Utilities to Play Defense
Among our biggest concerns about the recent global market turmoil is that it could lead to further declines in stocks, a deepening in the commodities crash and a cycle of currency devaluations lead by China’s yuan. These are deflationary trends that could export overseas pain to the U.S. economy.
Deflation has been a worry of ours for a while. More than two years ago, as the Fed announced its intent to begin tightening, I wrote that the central bank’s “removal of stimulus could set the stage for another deflationary spiral.”
And we noted last September, economist Carmen Reinhart’s paper found “the risk of the world economy is actually tilted toward deflation for the 23 advanced economies … even eight years after the onset of the global financial crisis.”
Up until now, improvements in U.S. growth, consumer spending and employment have been offsetting global weakness.
But it’s hard to ignore the fact that the Fed is pretty much the only major central bank that isn’t currently in easing mode. Clearly, its peers are already worried about disinflation, if not outright deflation.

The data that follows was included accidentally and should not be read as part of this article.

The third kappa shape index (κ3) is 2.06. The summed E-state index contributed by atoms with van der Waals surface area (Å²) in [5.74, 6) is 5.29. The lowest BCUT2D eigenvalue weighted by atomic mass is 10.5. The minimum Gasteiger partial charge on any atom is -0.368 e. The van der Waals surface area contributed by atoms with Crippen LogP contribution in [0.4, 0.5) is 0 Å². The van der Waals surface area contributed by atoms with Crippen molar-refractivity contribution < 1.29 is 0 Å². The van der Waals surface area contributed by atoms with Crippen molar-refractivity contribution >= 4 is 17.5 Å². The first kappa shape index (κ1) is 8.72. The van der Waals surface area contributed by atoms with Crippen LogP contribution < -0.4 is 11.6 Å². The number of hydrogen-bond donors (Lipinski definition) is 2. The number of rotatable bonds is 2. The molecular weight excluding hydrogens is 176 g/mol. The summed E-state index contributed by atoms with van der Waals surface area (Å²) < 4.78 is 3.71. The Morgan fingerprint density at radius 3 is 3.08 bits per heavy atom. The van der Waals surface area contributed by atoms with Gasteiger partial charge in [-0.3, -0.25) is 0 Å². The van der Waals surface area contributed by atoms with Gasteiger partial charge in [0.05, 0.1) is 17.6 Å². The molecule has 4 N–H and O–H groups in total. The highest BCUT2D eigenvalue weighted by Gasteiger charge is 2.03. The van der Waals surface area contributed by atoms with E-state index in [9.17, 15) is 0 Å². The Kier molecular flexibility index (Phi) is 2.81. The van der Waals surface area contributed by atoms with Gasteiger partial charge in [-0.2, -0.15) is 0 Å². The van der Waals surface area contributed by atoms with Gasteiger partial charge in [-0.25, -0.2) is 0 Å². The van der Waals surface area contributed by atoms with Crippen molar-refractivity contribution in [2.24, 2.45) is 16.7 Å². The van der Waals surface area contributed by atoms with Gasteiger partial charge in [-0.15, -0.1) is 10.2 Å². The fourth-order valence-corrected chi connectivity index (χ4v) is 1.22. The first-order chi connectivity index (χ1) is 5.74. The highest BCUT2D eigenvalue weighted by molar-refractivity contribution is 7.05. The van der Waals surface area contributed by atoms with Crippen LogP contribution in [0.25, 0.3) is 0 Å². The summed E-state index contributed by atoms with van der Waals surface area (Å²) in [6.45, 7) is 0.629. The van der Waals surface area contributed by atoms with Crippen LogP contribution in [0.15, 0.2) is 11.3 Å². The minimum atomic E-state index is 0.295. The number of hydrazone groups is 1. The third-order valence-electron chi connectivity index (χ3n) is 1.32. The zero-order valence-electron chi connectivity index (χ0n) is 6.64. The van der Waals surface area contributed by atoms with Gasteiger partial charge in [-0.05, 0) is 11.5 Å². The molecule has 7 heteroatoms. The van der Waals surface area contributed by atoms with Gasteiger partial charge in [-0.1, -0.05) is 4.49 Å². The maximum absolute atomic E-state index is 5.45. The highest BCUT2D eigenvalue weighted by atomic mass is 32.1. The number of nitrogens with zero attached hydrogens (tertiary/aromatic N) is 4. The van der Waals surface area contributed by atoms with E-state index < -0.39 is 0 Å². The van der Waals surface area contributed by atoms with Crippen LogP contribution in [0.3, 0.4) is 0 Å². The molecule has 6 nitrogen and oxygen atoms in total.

What much of the media seem to ignore when talking about China and other countries that devalue their currencies is the deflationary impact that such actions have on U.S. businesses. These moves can force U.S. firms to lower their prices to stay competitive with overseas products, and that erodes earnings and stifles growth.
That’s mainly why even as we have a Buy American theme, it’s only domestically-focused companies as multinationals are being hurt by a strong dollar. And we insist the domestic businesses have pricing power, such as electric utilities.
If continued global weakness leads to deflation in the U.S., then utilities will be the best investment in such an environment.
A deflationary spiral is a vicious cycle where price declines lead to lower production, which in turn leads to lower wages and demand, which leads to further price declines.
Amid deflation, capital preservation is king, and utilities offer relative security and stable income. That doesn’t mean share prices of utilities won’t dip during a downturn, but it does mean that they do a far better job of holding their value, while continuing to offer a steady payout.
Even when consumers cut back on discretionary spending, they’ll still pay for to keep the lights on, the water running, and the media streaming.